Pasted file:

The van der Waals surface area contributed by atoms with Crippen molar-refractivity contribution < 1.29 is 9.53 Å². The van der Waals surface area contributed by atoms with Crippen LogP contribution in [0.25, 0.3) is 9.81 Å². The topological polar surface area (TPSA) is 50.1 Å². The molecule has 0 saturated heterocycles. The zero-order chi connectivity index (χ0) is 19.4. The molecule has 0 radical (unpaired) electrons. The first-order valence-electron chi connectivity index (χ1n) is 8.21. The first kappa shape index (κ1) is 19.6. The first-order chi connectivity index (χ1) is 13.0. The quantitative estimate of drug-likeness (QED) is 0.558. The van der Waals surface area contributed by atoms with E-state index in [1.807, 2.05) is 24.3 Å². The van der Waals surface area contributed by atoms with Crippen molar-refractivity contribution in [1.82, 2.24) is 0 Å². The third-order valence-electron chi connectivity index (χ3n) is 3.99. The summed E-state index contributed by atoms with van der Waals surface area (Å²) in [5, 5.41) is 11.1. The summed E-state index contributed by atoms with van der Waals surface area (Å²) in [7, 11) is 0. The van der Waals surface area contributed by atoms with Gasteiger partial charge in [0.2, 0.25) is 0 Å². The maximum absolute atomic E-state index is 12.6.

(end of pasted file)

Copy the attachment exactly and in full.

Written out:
The van der Waals surface area contributed by atoms with Crippen molar-refractivity contribution < 1.29 is 9.53 Å². The van der Waals surface area contributed by atoms with Crippen LogP contribution in [0.25, 0.3) is 9.81 Å². The topological polar surface area (TPSA) is 50.1 Å². The molecule has 0 saturated heterocycles. The zero-order chi connectivity index (χ0) is 19.4. The molecule has 0 radical (unpaired) electrons. The first-order valence-electron chi connectivity index (χ1n) is 8.21. The first kappa shape index (κ1) is 19.6. The first-order chi connectivity index (χ1) is 13.0. The quantitative estimate of drug-likeness (QED) is 0.558. The van der Waals surface area contributed by atoms with E-state index in [1.807, 2.05) is 24.3 Å². The van der Waals surface area contributed by atoms with Crippen molar-refractivity contribution in [1.82, 2.24) is 0 Å². The third-order valence-electron chi connectivity index (χ3n) is 3.99. The summed E-state index contributed by atoms with van der Waals surface area (Å²) in [5, 5.41) is 11.1. The summed E-state index contributed by atoms with van der Waals surface area (Å²) in [7, 11) is 0. The van der Waals surface area contributed by atoms with Gasteiger partial charge in [0.2, 0.25) is 0 Å². The maximum absolute atomic E-state index is 12.6.